*Important notice: medRxiv publishes preliminary scientific reports that are not peer-reviewed and, therefore, should not be regarded as conclusive, guide clinical practice/health-related behavior, or treated as established information.

Journal reference:
Dr. Sushama R. Chaphalkar

Written by

Dr. Sushama R. Chaphalkar

Dr. Sushama R. Chaphalkar is a senior researcher and academician based in Pune, India. She holds a PhD in Microbiology and comes with vast experience in research and education in Biotechnology. In her illustrious career spanning three decades and a half, she held prominent leadership positions in academia and industry. As the Founder-Director of a renowned Biotechnology institute, she worked extensively on high-end research projects of industrial significance, fostering a stronger bond between industry and academia.  

Citations

Please use one of the following formats to cite this article in your essay, paper or report:

  • APA

    Chaphalkar, Sushama R.. (2023, December 06). Long COVID patients exhibit significant cognitive slowing, new study finds. News-Medical. Retrieved on February 28, 2024 from https://www.news-medical.net/news/20231206/Long-COVID-patients-exhibit-significant-cognitive-slowing-new-study-finds.aspx.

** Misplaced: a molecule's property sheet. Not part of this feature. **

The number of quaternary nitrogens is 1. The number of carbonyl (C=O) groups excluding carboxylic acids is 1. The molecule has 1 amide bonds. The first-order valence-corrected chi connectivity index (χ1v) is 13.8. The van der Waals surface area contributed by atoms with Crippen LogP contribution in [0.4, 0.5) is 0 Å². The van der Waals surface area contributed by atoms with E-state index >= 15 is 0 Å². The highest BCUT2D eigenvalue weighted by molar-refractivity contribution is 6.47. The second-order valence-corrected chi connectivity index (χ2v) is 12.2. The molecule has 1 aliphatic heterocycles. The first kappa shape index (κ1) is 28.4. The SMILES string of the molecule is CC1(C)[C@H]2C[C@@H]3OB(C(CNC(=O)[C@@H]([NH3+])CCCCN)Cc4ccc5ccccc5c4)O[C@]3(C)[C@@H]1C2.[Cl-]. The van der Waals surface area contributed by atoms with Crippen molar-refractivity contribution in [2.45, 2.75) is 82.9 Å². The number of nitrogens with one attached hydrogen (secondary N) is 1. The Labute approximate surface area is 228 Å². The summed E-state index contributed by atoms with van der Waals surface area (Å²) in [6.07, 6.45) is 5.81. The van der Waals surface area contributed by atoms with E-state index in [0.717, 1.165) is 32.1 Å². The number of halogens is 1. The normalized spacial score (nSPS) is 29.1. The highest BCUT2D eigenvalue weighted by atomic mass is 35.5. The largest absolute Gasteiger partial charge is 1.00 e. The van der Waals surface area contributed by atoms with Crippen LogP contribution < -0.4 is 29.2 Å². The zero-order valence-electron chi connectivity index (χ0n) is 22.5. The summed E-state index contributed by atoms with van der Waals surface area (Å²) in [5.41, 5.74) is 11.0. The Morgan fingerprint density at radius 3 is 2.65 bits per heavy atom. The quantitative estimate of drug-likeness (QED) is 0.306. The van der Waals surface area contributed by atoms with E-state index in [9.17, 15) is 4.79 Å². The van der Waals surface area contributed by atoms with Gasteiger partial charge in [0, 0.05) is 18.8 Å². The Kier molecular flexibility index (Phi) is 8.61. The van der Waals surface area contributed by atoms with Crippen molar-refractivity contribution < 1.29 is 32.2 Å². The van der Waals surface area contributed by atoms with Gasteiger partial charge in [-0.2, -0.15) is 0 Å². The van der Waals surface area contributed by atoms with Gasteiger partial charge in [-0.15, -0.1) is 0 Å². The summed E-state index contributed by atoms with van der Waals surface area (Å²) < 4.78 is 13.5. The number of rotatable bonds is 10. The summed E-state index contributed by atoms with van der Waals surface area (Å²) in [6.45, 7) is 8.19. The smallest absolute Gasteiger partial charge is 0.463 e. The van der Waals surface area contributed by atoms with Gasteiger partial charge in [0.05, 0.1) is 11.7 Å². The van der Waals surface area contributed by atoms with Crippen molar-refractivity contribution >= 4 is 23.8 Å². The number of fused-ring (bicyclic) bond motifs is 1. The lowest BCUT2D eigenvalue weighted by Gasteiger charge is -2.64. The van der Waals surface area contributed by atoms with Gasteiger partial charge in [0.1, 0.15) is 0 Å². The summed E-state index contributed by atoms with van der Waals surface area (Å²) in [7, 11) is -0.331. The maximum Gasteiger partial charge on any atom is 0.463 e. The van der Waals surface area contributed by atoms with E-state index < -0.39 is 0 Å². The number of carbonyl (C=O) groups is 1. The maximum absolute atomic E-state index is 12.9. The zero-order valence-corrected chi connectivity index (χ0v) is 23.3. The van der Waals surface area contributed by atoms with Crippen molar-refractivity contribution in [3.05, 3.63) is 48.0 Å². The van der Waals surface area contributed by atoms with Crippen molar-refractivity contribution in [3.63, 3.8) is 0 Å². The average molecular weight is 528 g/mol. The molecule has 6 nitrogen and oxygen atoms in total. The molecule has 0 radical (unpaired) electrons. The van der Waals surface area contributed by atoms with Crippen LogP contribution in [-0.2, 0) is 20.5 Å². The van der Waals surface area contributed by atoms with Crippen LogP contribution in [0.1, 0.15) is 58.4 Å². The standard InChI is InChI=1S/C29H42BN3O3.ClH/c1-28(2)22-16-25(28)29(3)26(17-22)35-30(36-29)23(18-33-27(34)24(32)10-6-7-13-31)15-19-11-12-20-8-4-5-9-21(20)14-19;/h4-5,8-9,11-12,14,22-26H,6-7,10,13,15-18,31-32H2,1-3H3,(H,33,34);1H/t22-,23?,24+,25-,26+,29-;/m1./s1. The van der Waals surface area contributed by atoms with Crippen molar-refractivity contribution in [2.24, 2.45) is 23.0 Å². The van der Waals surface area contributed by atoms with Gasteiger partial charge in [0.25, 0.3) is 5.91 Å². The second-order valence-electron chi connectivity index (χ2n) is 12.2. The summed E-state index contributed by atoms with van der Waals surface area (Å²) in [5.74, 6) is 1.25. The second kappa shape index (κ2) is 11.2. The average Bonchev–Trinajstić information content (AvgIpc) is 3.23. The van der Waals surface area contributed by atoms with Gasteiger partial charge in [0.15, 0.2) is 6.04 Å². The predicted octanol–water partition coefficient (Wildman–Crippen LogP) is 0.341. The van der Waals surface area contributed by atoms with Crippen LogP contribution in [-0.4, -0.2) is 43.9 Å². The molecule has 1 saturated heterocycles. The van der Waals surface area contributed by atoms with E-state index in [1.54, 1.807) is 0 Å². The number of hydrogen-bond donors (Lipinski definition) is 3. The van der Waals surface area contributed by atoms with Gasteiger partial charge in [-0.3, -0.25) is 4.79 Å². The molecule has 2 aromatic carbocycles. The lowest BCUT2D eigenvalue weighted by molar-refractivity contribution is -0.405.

• MLA

    Chaphalkar, Sushama R.. "Long COVID patients exhibit significant cognitive slowing, new study finds". News-Medical. 28 February 2024. <https://www.news-medical.net/news/20231206/Long-COVID-patients-exhibit-significant-cognitive-slowing-new-study-finds.aspx>.

  • Chicago

    Chaphalkar, Sushama R.. "Long COVID patients exhibit significant cognitive slowing, new study finds". News-Medical. https://www.news-medical.net/news/20231206/Long-COVID-patients-exhibit-significant-cognitive-slowing-new-study-finds.aspx. (accessed February 28, 2024).

  • Harvard

    Chaphalkar, Sushama R.. 2023. Long COVID patients exhibit significant cognitive slowing, new study finds. News-Medical, viewed 28 February 2024, https://www.news-medical.net/news/20231206/Long-COVID-patients-exhibit-significant-cognitive-slowing-new-study-finds.aspx.

Comments

The opinions expressed here are the views of the writer and do not necessarily reflect the views and opinions of News Medical.
Post a new comment
Post
You might also like...
Study provides evidence that antidepressant use in pregnancy affects child's brain development